With hundreds of universities and private colleges in Australia there’s literally thousands of scholarships out there. It’s pretty daunting trying to find the ideal one for you. Finding the perfect scholarship might be at the bottom of your to do list but it’s worth taking the time and finding out which ones you can apply for. Not only can they ease the financial pressure of going into tertiary education, they can also help you get ahead after you graduate.

1. Do your research

Your school careers advisor is a valuable starting point for scholarships. Some universities make it easy for careers advisors by posting them newsletters for available scholarships, and some schools are affiliated with certain universities which means you’ll be the first to hear about any opportunities that come up. Don’t rely solely on your careers advisor though- do some Googling and check out uni specific sites to see what’s available and don’t be afraid to call them up for a chat if you have any questions.

2. Start ASAP

You will find scholarships that you can apply for at the click of a button and some that will need you to submit your academic records. Some will ask you to fill in a lengthy questionnaire, lodge academic records and references. For any scholarship, give yourself as much time as possible before the closing date to sort out the paperwork, so you can invest the time to read through the requirements, formulate your responses and proofread your application to make sure it’s perfect.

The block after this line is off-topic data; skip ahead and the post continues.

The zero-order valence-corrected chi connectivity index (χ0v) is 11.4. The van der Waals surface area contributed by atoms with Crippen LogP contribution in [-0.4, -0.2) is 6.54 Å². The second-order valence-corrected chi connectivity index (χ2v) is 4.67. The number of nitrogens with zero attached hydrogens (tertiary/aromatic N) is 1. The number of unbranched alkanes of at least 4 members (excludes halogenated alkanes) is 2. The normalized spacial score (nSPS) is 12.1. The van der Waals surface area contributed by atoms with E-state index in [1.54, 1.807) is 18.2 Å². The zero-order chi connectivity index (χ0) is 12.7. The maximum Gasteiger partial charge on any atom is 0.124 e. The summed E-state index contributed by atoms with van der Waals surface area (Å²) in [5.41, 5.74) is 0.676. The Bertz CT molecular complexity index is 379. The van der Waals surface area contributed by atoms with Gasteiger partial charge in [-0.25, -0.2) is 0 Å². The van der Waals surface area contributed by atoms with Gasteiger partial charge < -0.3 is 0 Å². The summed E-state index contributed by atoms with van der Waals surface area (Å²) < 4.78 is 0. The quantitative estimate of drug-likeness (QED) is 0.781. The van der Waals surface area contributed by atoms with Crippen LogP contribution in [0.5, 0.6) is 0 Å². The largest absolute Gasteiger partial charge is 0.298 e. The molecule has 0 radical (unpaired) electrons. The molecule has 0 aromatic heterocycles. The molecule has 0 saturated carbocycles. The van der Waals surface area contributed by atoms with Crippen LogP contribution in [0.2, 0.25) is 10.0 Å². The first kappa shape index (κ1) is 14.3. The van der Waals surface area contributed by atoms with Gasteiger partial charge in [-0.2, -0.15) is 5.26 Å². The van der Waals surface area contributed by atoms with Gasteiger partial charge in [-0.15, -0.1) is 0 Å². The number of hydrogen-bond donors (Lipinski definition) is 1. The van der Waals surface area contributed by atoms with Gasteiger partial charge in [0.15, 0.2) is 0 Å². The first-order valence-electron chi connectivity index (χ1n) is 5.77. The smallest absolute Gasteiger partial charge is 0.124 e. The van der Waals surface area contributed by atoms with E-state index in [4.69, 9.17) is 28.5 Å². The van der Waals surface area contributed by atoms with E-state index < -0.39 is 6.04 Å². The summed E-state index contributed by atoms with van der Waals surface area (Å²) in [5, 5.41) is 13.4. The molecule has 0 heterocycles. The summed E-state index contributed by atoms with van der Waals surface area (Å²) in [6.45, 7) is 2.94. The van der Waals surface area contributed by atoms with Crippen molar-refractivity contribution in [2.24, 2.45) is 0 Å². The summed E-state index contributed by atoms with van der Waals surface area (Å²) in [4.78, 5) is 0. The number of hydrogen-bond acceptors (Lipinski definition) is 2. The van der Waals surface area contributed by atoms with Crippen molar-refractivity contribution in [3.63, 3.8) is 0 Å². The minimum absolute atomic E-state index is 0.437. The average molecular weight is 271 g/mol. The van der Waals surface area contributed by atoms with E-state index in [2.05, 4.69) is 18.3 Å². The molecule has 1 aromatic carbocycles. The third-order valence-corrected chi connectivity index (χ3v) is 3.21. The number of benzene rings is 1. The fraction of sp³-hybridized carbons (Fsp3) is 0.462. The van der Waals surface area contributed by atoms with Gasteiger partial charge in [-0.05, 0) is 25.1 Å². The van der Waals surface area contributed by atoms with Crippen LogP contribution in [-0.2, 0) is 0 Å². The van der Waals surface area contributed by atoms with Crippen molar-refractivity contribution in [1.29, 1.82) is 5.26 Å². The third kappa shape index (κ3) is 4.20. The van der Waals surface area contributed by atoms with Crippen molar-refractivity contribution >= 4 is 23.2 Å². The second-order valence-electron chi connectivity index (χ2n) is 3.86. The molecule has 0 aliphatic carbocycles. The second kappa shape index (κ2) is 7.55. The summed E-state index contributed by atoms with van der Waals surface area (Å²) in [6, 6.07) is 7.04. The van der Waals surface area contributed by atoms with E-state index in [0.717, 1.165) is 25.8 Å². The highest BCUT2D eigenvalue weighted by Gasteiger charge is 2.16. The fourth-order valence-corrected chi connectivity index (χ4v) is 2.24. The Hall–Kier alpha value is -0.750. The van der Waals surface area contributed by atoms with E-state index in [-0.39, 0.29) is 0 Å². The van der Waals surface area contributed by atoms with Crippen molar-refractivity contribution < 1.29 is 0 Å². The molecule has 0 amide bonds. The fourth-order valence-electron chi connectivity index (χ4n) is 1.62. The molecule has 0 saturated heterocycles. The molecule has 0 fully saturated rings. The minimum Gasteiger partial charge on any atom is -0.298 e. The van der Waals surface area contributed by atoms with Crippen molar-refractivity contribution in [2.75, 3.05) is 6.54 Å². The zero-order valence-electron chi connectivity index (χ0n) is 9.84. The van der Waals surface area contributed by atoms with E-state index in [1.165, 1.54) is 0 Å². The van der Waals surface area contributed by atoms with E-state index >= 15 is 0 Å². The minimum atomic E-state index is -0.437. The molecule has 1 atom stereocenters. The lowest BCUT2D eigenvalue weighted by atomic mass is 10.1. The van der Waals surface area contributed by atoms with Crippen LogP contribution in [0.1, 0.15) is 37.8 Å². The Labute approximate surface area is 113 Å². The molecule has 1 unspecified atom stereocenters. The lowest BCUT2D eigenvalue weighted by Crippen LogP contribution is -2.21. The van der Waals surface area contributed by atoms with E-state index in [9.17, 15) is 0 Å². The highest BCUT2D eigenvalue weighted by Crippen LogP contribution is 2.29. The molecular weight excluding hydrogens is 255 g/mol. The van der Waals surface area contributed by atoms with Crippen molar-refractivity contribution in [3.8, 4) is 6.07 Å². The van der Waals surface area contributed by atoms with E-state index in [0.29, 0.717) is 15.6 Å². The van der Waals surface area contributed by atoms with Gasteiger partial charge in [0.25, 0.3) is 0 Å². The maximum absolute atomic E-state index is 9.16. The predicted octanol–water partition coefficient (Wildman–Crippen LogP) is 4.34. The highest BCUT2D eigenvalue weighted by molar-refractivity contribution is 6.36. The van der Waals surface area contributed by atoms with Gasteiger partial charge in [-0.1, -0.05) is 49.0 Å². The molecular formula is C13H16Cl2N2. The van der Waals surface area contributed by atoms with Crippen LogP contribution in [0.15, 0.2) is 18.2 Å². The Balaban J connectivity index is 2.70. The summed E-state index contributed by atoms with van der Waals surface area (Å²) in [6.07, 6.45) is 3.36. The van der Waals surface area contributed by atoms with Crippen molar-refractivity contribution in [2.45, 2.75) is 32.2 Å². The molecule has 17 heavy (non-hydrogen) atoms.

3. Don’t lie

This is especially true when the scholarship asks you for your academic records. If you’re ranked low in English, don’t say you’re coming third in your school. Universities will check with your school to verify the information you have given them, and falsified documents will often lead to instant disqualification.

4. It’s not all about the cash

It might be tempting to look at the scholarships with the highest value attached to them, and say ‘I’m going for that’ but consider whether it’s in a field you are interested in. There’s no point applying for an accounting scholarship if you want to be a veterinarian. Some scholarships might not offer a massive amount of money but will give you amazing networking and work experience opportunities which, in certain fields, will help you more in the long run.

5. Read the boring bits

There’s a lot of fine print that comes with scholarships and you’re going to have to read the Terms and Conditions whether you like it or not. How much financial assistance do they provide per year? How often are the scholarship payments distributed to students? Do you need to achieve a certain grade in order to receive the scholarship? What happens if you fall below that grade?

Also, since you might want to work part-time while studying, it’s worth considering whether a scholarship you’re getting might become a part of your tax liability. The ATO has a handy tool to determine whether your scholarship is taxable here.

6. Just apply

If you don’t think you will get the scholarship, another way of looking at it is that you have no chance if you don’t submit your application. You might ask yourself ‘why would they accept me?’ but even if you think you don’t stand a chance against other applicants, give it a go anyway. Don’t self sabotage yourself either by submitting an application late or purposely leaving it to the last minute.

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